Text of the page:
Frank E. Shirley
Facing Up to Facebook
Something will have to be done about Facebook, and it had better happen soon [“Antitrust Facebook,” Oct. 30]. Mark Zuckerberg and company are having fun, just like the guys at Apple did many years ago. But there’s a universe of difference. Zuckerberg and the rest of the crew are what I call “Harvard detached,” as could only happen in this day and age. They would play with a nuclear bomb if it were fun, they are so totally disconnected from what they have created.
Toxic Present, Toxic Past
I must respond to, and expand on, “Mass Exposure” by Rene Ebersole in The Nation’s special issue on food [Oct. 30]. Monsanto, Dow Chemical, and whoever else made and sold Agent Orange to the US military during the Vietnam War are guilty of producing a chemical to kill weeds and foliage despite knowing that it causes cancers in humans.
I should know: 50 years ago, I was in combat in Vietnam with the US Marines. I now have non-Hodgkin’s lymphoma, as do other men who served with me and others I see going for treatment at the cancer center.
Government just looks the other way when big chemical companies make a profit to kill people—even more so with what we’ve got in the White House today. Then, as now, profits are more important than the lives of people, period. For shame.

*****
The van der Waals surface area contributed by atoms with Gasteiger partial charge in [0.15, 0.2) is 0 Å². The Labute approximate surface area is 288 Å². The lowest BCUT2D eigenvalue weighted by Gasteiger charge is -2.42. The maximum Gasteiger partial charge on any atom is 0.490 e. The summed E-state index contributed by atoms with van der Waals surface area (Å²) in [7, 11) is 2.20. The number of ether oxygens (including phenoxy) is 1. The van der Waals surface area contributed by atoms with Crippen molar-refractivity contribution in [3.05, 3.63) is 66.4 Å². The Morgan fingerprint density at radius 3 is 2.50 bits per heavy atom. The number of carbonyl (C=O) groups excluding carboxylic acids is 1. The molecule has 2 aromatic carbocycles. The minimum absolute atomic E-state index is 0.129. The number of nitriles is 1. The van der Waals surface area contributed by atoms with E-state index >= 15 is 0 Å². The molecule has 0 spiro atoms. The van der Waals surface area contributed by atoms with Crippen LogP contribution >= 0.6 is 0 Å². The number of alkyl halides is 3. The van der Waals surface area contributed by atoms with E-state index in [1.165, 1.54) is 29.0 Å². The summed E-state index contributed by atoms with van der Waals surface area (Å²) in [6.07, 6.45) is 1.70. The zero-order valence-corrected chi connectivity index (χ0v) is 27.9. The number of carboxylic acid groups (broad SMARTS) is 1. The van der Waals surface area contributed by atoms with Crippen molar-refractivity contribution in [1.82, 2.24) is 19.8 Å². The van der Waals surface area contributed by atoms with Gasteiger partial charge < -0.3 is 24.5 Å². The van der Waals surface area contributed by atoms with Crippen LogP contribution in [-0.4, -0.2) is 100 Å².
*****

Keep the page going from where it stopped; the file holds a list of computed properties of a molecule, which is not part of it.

Incompetent leaders engage in delusional thinking [“Dropping the Bomb,” Oct. 30]. There is no longer such a thing as “nuclear supremacy,” a phrase Donald Trump has used. It existed only when the United States alone had the bomb. While the US arsenal may deter a lesser nuclear power, and a limited nuclear strike would not be civilization-ending, a large nuclear strike by the United States, even with no retaliation from Russia or China, would be suicidal for this country, making any expansion of the arsenal moot. There can be no nuclear supremacy, only nuclear suicide, and people who believe that a nuclear war is winnable are idiots. We can only hope that Europe, which would be caught in the middle of a nuclear battle, will bring some sanity to the chest-thumping by some countries.
“The Future of Food: A Forum” [Oct. 30] was a good overview of the alternatives to agribusiness domination of the food production and supply system, but it’s missing perhaps the most important perspective: that of the consumer. From backyard composting to micro-plot or “keyhole” gardening to food preservation and storage, there are multiple strategies that individuals and families can employ to move in the direction of sustainability and at least mitigate the effects of a highly probable crash in a huge but fragile system whose bottom line is profit. Most of us are only one or two generations removed from these practices, which can be implemented immediately, incrementally, economically, and independently. A step back in this regard could result in a huge step forward toward food security and sustainability/survivability in these most uncertain times.